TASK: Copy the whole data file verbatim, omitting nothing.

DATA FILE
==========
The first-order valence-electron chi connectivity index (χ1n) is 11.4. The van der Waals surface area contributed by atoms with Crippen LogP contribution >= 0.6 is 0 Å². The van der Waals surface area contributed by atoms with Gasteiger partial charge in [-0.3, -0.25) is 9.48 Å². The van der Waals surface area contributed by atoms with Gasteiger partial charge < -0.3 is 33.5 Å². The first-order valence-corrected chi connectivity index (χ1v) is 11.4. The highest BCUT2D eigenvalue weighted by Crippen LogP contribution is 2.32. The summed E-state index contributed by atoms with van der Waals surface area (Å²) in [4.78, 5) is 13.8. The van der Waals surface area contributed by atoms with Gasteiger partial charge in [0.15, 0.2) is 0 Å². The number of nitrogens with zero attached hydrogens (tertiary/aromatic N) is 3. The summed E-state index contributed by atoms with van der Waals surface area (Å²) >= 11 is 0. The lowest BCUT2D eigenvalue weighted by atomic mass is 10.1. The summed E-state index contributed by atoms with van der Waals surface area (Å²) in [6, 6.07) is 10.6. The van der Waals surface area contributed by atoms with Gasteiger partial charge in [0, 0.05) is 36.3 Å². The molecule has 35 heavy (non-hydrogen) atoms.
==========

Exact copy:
The first-order valence-electron chi connectivity index (χ1n) is 11.4. The van der Waals surface area contributed by atoms with Crippen LogP contribution >= 0.6 is 0 Å². The van der Waals surface area contributed by atoms with Gasteiger partial charge in [-0.3, -0.25) is 9.48 Å². The van der Waals surface area contributed by atoms with Gasteiger partial charge < -0.3 is 33.5 Å². The first-order valence-corrected chi connectivity index (χ1v) is 11.4. The highest BCUT2D eigenvalue weighted by Crippen LogP contribution is 2.32. The summed E-state index contributed by atoms with van der Waals surface area (Å²) in [4.78, 5) is 13.8. The van der Waals surface area contributed by atoms with Gasteiger partial charge in [0.15, 0.2) is 0 Å². The number of nitrogens with zero attached hydrogens (tertiary/aromatic N) is 3. The summed E-state index contributed by atoms with van der Waals surface area (Å²) >= 11 is 0. The lowest BCUT2D eigenvalue weighted by atomic mass is 10.1. The summed E-state index contributed by atoms with van der Waals surface area (Å²) in [6, 6.07) is 10.6. The van der Waals surface area contributed by atoms with Gasteiger partial charge in [0, 0.05) is 36.3 Å². The molecule has 35 heavy (non-hydrogen) atoms.